BioMar earnings up in Q2, but company slightly lowers revenue guidance for 2023
Aarhus, Denmark-based aquaculture feed manufacturer BioMar reported slightly higher revenue and earnings in Q2 2023, but higher costs and prices drove down sales volumes.
According to an earnings report from BioMar’s parent company Schouw & Co., BioMar’s revenue increased 3 percent to DKK 4.18 billion (USD 611 million, EUR 560 million), up from DKK 4.05 billion (USD 592 million, EUR 543 million) in the same quarter of 2022. The company’s earnings before interest, taxes, depreciation, and amortization (EBITDA) also increased slightly to DKK 266 million (USD 38 million, EUR 35 million), up from DKK 261 million (USD 38 million, EUR 35 million) in 2022.
The increase in revenue, according to Schouw & Co., was related to higher selling prices – which reflected higher costs. Overall, the company said, Q2 saw a “higher degree of stability” compared to previous quarters thanks to the normalization of raw material supplies.
“Following a highly turbulent year in 2022 with quite substantial increases in costs of raw materials, energy, and freight, BioMar experienced more settled conditions in the first half of 2023,” the company said.
The revenue experienced negative impacts, the company said, due to changes in foreign exchange rates, which dragged totals down by DKK 260 million (USD 38 million, EUR 34 million).
Earnings, meanwhile, reflected the improved balance between costs and selling prices for BioMar, Schouw & Co. stated.
In volume terms, the company’s salmon division reported drops in volume sales, which it partially attributed to regulatory restrictions on aquaculture imposed in Chile, while volumes to Scotland and Australia improved.
“Overall revenue was in line with the year-earlier period,” Schouw & Co. said. “The division’s earnings fell slightly, partly as a result of increased prices of raw materials combined with negative exchange-rate effects.”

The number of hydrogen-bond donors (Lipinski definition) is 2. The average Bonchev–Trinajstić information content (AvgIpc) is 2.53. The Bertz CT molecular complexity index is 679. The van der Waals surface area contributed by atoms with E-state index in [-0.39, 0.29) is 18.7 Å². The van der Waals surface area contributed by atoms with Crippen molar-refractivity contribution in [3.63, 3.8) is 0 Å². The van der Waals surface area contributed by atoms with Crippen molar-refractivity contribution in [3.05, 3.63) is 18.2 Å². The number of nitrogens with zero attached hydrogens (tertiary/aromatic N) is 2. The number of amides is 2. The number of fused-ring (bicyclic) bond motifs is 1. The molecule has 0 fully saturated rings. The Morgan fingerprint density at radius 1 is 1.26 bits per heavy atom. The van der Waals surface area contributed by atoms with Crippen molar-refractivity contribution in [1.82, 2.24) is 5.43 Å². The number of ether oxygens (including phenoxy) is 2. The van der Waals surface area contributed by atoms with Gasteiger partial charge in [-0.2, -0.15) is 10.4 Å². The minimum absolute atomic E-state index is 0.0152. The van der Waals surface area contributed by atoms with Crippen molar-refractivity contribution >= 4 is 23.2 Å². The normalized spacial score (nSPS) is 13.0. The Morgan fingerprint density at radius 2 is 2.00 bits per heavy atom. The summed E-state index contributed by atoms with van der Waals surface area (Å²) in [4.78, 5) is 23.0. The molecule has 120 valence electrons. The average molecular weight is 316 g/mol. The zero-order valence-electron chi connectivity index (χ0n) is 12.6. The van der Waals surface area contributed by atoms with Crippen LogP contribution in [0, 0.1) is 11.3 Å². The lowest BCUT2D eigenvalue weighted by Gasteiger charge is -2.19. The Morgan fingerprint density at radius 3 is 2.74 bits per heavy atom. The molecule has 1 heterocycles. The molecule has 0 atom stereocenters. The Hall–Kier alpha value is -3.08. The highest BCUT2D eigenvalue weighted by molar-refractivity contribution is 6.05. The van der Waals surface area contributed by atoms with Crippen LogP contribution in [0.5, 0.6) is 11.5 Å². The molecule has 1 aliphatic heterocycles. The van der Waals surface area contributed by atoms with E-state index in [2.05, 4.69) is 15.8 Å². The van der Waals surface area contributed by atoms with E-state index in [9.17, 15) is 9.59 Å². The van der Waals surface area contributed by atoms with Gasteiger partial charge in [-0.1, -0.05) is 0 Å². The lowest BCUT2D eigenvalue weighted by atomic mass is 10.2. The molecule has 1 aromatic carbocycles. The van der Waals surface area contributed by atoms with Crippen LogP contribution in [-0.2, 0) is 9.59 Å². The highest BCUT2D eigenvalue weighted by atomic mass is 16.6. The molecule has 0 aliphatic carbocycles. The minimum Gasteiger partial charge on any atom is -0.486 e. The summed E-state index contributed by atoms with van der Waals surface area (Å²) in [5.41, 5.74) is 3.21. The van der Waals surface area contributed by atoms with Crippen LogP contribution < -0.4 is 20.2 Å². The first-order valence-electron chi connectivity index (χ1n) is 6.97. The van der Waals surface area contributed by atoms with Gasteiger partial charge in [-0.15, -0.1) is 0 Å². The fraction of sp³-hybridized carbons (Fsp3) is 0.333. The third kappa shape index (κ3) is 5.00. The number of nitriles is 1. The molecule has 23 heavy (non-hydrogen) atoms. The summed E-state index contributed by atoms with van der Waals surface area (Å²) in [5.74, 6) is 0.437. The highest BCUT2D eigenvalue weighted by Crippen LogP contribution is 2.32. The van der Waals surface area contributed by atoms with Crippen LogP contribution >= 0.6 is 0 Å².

By location, BioMar’s EMEA division – supplying Europe, the Middle East, and Africa – kept its volume sales relative to Q2 2022 but posted an increase in revenue, which the company attributed to strengthened sales in the eastern Mediterranean region.
“Earnings improved relative to the second quarter of 2022 when business was impacted by the extremely volatile situation which arose after trade with Russia was discontinued,” Schouw & Co. said.
BioMar halted all trade with Russia in March 2022 in the wake of the country’s invasion of Ukraine.
The company’s Latin American division, meanwhile, experienced both volume and revenue improvements, which it attributed to strengthened contract positions “in a market otherwise challenged by low prices on farmed shrimp.”
The Asian division is still “under development,” and while volume sales increased, earnings remain impacted by the cost of increasing the company’s market penetration, Schouw & Co. said.
Looking forward, the company said that long-term demand for BioMar’s products and farmed fish and shrimp is sound and that it is well-positioned in the aquaculture market. However, in the short term, demand for feed may be hit by current market conditions.
“In shrimp farming, due to the short farming period relative to, say, salmon farming, demand for feed is easily affected by volume adjustments in farming operations,” Schouw & Co. said.
As a result of market pressures, the company revised the 2023 revenue guidance down slightly, predicting revenues of DKK 18 billion to DKK 18.5 billion (USD 2.6 billion to USD 2.7 billion, EUR 2.4 billion to EUR 2.48 billion). The prediction is down slightly from the DKK 18 billion to DKK 19 billion (USD 2.6 billion to USD 2.77 billion, EUR 2.4 billion to EUR 2.5 billion) the company predicted earlier.
The company’s EBITDA forecast, however, remains unchanged at DKK 1.08 billion to DKK 1.15 billion (USD 158 million to USD 168 million, EUR 145 million to EUR 154 million).
Photo courtesy of BioMar